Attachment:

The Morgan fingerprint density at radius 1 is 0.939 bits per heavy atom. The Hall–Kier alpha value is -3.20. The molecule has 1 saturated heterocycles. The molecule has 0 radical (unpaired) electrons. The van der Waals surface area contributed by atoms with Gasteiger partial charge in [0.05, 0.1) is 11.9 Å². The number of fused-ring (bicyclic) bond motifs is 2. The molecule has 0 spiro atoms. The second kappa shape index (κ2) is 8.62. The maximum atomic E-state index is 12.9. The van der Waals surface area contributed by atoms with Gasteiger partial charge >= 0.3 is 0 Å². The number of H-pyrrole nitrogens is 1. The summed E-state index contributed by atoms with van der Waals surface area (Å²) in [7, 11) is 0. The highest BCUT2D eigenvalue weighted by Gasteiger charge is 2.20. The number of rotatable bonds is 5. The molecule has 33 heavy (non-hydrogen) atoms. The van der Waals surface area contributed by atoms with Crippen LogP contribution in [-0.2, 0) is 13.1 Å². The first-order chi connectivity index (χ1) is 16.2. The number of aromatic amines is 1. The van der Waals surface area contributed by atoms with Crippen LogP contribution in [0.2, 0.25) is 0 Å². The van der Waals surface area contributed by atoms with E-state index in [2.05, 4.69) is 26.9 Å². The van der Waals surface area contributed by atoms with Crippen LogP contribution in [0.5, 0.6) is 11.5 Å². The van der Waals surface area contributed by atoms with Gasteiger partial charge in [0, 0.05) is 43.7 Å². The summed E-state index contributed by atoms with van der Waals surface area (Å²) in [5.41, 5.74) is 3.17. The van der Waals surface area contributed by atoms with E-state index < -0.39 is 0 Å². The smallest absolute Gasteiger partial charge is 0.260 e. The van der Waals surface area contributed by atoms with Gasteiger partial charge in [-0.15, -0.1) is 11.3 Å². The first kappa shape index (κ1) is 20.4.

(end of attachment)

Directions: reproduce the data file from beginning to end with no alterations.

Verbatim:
The Morgan fingerprint density at radius 1 is 0.939 bits per heavy atom. The Hall–Kier alpha value is -3.20. The molecule has 1 saturated heterocycles. The molecule has 0 radical (unpaired) electrons. The van der Waals surface area contributed by atoms with Gasteiger partial charge in [0.05, 0.1) is 11.9 Å². The number of fused-ring (bicyclic) bond motifs is 2. The molecule has 0 spiro atoms. The second kappa shape index (κ2) is 8.62. The maximum atomic E-state index is 12.9. The van der Waals surface area contributed by atoms with Gasteiger partial charge >= 0.3 is 0 Å². The number of H-pyrrole nitrogens is 1. The summed E-state index contributed by atoms with van der Waals surface area (Å²) in [7, 11) is 0. The highest BCUT2D eigenvalue weighted by Gasteiger charge is 2.20. The number of rotatable bonds is 5. The molecule has 33 heavy (non-hydrogen) atoms. The van der Waals surface area contributed by atoms with Crippen LogP contribution in [-0.2, 0) is 13.1 Å². The first-order chi connectivity index (χ1) is 16.2. The number of aromatic amines is 1. The van der Waals surface area contributed by atoms with Crippen LogP contribution in [0.2, 0.25) is 0 Å². The van der Waals surface area contributed by atoms with E-state index in [2.05, 4.69) is 26.9 Å². The van der Waals surface area contributed by atoms with Crippen LogP contribution in [0.5, 0.6) is 11.5 Å². The van der Waals surface area contributed by atoms with Gasteiger partial charge in [0, 0.05) is 43.7 Å². The summed E-state index contributed by atoms with van der Waals surface area (Å²) in [5.41, 5.74) is 3.17. The van der Waals surface area contributed by atoms with E-state index < -0.39 is 0 Å². The smallest absolute Gasteiger partial charge is 0.260 e. The van der Waals surface area contributed by atoms with Gasteiger partial charge in [-0.15, -0.1) is 11.3 Å². The first kappa shape index (κ1) is 20.4.